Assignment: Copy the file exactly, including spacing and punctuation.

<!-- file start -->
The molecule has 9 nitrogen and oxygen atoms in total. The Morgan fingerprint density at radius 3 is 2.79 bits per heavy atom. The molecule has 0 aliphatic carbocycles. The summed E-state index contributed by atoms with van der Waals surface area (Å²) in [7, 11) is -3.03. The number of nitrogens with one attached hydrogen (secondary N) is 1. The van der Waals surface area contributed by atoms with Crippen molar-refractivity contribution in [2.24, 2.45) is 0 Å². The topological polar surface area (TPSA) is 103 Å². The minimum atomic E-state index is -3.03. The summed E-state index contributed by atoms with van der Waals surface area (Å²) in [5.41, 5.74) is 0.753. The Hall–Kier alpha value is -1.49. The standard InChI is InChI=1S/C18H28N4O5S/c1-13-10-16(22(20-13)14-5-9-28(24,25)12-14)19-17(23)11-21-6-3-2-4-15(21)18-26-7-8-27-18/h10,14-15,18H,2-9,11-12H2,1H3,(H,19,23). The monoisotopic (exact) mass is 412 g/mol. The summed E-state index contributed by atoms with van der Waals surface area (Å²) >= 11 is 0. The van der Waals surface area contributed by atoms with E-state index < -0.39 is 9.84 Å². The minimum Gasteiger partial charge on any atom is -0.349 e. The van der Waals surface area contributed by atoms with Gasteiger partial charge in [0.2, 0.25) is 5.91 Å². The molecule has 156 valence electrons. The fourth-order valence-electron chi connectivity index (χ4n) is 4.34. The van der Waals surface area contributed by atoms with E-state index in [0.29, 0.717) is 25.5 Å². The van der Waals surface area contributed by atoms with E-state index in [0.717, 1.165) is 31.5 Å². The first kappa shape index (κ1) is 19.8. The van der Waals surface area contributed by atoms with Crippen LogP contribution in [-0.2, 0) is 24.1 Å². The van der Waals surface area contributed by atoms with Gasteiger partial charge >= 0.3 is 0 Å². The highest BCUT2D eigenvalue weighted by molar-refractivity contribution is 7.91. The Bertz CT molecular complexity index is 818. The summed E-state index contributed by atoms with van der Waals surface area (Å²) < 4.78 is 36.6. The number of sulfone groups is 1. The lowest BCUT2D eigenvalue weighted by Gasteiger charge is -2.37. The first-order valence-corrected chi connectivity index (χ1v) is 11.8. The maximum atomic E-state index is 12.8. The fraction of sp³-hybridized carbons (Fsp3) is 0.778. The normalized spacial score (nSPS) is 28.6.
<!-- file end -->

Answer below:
The molecule has 9 nitrogen and oxygen atoms in total. The Morgan fingerprint density at radius 3 is 2.79 bits per heavy atom. The molecule has 0 aliphatic carbocycles. The summed E-state index contributed by atoms with van der Waals surface area (Å²) in [7, 11) is -3.03. The number of nitrogens with one attached hydrogen (secondary N) is 1. The van der Waals surface area contributed by atoms with Crippen molar-refractivity contribution in [2.24, 2.45) is 0 Å². The topological polar surface area (TPSA) is 103 Å². The minimum atomic E-state index is -3.03. The summed E-state index contributed by atoms with van der Waals surface area (Å²) in [5.41, 5.74) is 0.753. The Hall–Kier alpha value is -1.49. The standard InChI is InChI=1S/C18H28N4O5S/c1-13-10-16(22(20-13)14-5-9-28(24,25)12-14)19-17(23)11-21-6-3-2-4-15(21)18-26-7-8-27-18/h10,14-15,18H,2-9,11-12H2,1H3,(H,19,23). The monoisotopic (exact) mass is 412 g/mol. The summed E-state index contributed by atoms with van der Waals surface area (Å²) >= 11 is 0. The van der Waals surface area contributed by atoms with E-state index < -0.39 is 9.84 Å². The minimum Gasteiger partial charge on any atom is -0.349 e. The van der Waals surface area contributed by atoms with Gasteiger partial charge in [0.2, 0.25) is 5.91 Å². The molecule has 156 valence electrons. The fourth-order valence-electron chi connectivity index (χ4n) is 4.34. The van der Waals surface area contributed by atoms with E-state index in [0.29, 0.717) is 25.5 Å². The van der Waals surface area contributed by atoms with E-state index in [0.717, 1.165) is 31.5 Å². The first kappa shape index (κ1) is 19.8. The van der Waals surface area contributed by atoms with Crippen LogP contribution in [-0.2, 0) is 24.1 Å². The van der Waals surface area contributed by atoms with Gasteiger partial charge >= 0.3 is 0 Å². The highest BCUT2D eigenvalue weighted by molar-refractivity contribution is 7.91. The Bertz CT molecular complexity index is 818. The summed E-state index contributed by atoms with van der Waals surface area (Å²) < 4.78 is 36.6. The number of sulfone groups is 1. The lowest BCUT2D eigenvalue weighted by Gasteiger charge is -2.37. The first-order valence-corrected chi connectivity index (χ1v) is 11.8. The maximum atomic E-state index is 12.8. The fraction of sp³-hybridized carbons (Fsp3) is 0.778. The normalized spacial score (nSPS) is 28.6.